Preparing for conflict is where we’ve seen most companies focus their efforts. Agents are provided with “conflict management” training, policies around abuse towards staff created and publicised and social media swept to counter negative reviews and comments. Strategically it should go beyond this as routes into alternatives such as debt counselling, charities and support groups are followed. Other options we’ve explored with clients include interactive action plans that have been structured to address issues that triggered the rejection and, once completed, guarantee acceptance.

Executing the rejection needs careful designed to move beyond the rather cold “computer says no” used all too often. The reasons behind the rejection must be explained as simply as possible. If external data sources such as credit rating agencies have been used these should be identified. A degree of empathy in your language can be beneficial here, although be wary of it becoming patronising.

Once the rejection has been delivered the aftercare can start. Clear signposting and nudging to all the tools and resources previously identified is essential, all personalised to the customer’s specific reasons for being rejected. Care is required here though to avoid creating the perception that you’re simply pushing the customer’s problem onto someone else.

Aligning triggers and tactics

During the application process questions can be used to determine the importance of the transaction to the individual, which in turn can help to structure the response. Asking for the reason why a loan is being applied for is common yet quite blunt. One company restructured this question to get further insight into how important the loan was likely to be for the individual, which in turn helped to structure how the rejection was presented.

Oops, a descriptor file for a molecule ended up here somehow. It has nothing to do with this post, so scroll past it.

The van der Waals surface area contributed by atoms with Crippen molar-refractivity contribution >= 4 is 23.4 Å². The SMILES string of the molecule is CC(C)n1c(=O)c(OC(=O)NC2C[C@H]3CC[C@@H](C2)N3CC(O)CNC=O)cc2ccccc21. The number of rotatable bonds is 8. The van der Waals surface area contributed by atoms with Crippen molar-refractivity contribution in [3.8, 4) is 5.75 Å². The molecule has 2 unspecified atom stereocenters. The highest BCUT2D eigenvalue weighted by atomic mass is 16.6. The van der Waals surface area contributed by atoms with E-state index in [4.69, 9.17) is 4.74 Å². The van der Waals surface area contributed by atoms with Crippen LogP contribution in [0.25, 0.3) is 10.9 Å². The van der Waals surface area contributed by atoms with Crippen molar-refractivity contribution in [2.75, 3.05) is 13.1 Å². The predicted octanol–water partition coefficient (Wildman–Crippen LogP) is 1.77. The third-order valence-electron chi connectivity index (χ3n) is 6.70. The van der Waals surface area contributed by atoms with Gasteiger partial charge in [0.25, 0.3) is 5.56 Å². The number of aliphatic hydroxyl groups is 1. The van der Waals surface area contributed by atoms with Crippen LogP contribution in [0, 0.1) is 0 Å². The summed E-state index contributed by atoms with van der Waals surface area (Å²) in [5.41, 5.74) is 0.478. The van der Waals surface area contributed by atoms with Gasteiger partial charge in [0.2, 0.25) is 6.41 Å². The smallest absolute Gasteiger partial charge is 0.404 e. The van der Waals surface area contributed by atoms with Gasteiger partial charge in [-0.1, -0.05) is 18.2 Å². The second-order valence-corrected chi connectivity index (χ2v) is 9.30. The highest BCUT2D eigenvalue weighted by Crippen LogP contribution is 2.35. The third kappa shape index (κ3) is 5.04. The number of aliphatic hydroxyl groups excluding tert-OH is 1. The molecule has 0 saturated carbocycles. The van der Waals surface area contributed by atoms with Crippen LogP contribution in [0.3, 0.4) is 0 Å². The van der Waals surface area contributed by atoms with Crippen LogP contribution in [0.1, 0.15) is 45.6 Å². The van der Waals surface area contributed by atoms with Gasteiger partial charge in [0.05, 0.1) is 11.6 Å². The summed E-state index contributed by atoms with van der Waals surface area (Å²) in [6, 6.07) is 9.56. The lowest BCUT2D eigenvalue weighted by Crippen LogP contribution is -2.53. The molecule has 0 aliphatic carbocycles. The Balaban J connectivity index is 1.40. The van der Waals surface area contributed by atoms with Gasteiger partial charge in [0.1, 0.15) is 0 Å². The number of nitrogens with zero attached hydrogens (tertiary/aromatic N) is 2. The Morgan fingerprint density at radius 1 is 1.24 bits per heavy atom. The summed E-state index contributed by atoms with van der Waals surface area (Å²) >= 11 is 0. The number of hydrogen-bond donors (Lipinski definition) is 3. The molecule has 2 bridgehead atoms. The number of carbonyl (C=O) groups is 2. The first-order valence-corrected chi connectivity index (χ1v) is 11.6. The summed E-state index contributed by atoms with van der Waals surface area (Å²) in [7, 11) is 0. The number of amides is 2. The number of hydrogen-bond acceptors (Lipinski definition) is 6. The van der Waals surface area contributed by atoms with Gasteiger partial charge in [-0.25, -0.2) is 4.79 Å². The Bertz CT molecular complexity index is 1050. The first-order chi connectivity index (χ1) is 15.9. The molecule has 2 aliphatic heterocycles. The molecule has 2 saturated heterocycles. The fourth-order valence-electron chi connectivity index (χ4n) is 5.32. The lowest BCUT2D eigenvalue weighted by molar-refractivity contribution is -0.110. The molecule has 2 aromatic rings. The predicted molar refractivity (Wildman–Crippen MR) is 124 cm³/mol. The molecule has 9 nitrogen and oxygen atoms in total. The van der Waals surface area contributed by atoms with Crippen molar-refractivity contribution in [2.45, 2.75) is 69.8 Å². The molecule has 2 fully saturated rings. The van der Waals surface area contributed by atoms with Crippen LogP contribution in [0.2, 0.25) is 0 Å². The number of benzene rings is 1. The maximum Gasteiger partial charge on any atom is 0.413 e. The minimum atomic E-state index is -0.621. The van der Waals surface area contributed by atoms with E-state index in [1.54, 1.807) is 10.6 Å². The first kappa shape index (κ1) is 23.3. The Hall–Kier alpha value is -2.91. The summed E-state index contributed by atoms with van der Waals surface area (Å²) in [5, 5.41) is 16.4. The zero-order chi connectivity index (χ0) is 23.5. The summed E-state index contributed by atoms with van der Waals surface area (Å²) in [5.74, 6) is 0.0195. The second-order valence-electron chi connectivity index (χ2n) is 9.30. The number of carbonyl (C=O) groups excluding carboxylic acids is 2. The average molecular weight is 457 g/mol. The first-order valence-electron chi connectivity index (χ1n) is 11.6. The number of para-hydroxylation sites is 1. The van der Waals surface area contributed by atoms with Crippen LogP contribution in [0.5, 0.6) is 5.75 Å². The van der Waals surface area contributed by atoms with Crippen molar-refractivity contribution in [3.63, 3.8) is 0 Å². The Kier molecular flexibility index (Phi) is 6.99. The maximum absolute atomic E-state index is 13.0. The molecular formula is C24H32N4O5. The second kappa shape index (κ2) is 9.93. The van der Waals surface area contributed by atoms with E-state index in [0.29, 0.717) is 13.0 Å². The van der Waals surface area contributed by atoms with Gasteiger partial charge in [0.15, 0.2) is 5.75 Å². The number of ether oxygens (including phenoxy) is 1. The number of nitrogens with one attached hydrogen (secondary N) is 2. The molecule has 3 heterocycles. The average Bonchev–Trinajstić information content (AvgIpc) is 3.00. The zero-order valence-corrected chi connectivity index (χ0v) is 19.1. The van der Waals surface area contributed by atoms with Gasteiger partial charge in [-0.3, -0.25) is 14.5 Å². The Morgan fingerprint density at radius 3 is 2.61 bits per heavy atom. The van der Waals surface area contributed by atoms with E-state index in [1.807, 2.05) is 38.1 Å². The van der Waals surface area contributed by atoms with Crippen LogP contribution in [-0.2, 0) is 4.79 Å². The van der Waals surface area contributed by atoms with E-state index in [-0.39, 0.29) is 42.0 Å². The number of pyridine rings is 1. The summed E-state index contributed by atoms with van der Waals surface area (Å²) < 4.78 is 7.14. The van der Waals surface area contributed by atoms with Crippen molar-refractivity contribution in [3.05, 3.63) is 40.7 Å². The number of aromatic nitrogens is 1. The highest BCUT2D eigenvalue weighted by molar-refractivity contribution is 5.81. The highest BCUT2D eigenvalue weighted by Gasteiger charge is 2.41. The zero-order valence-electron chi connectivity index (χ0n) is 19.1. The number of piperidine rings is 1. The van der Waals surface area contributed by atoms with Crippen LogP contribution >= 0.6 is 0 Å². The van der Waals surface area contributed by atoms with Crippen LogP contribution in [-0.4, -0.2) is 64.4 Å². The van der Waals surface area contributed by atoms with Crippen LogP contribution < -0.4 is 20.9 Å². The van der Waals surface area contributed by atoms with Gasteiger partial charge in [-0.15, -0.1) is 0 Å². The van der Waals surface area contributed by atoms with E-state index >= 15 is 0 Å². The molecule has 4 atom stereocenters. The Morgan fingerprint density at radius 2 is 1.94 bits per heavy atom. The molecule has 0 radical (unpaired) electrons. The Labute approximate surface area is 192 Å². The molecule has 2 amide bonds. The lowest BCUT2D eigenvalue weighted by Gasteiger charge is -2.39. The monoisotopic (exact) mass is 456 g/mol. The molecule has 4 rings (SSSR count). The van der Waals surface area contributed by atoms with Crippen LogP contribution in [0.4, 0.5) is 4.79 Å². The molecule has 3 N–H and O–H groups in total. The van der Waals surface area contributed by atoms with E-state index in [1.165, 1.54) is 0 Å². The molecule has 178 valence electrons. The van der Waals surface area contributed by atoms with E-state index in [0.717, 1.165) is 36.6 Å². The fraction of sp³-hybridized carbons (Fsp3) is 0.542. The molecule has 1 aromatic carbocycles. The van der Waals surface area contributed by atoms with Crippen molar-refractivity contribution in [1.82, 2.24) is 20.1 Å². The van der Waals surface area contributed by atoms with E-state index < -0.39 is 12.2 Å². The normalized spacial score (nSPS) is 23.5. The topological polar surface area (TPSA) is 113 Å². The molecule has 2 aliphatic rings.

Making the application process clear and transparent can defuse perceptions of unfairness. During phone applications the loan process used by one lender was set out and then signposted as the call progressed. When the loan decision point was reached the agents explained what was happening and were able to point back to this process when a rejection came. This approach reduced their on-call antisocial responses by half.

Appropriate signposting can be as much about what to leave out as what to put in. Having taken a policy decision not to insure people with drink-drive convictions, an insurance broker changed its process to detect this early in its process. Rather than decline the applicant and end the process there, its management took the decision to proactively refer them to a specialist in the market. Importantly, the broker rejected an idea to also include information on alcohol abuse, reasoning it would be patronising and potentially insulting which could trigger anti-social responses. By creating a process that was fair and presented alternatives the broker reduced anti-social responses to near-zero and saw a small increase in referral business from people turned down for insurance but felt they’d been dealt with fairly by a business that helped them.

Lessons for leadership

Investing time in understanding how to design pro-social responses in rejected customers will reduce the anti-social responses your teams have to resolve. Consider looking at getting to “no” faster, being clearer in why you’ve rejected them, and offering a path to an acceptance.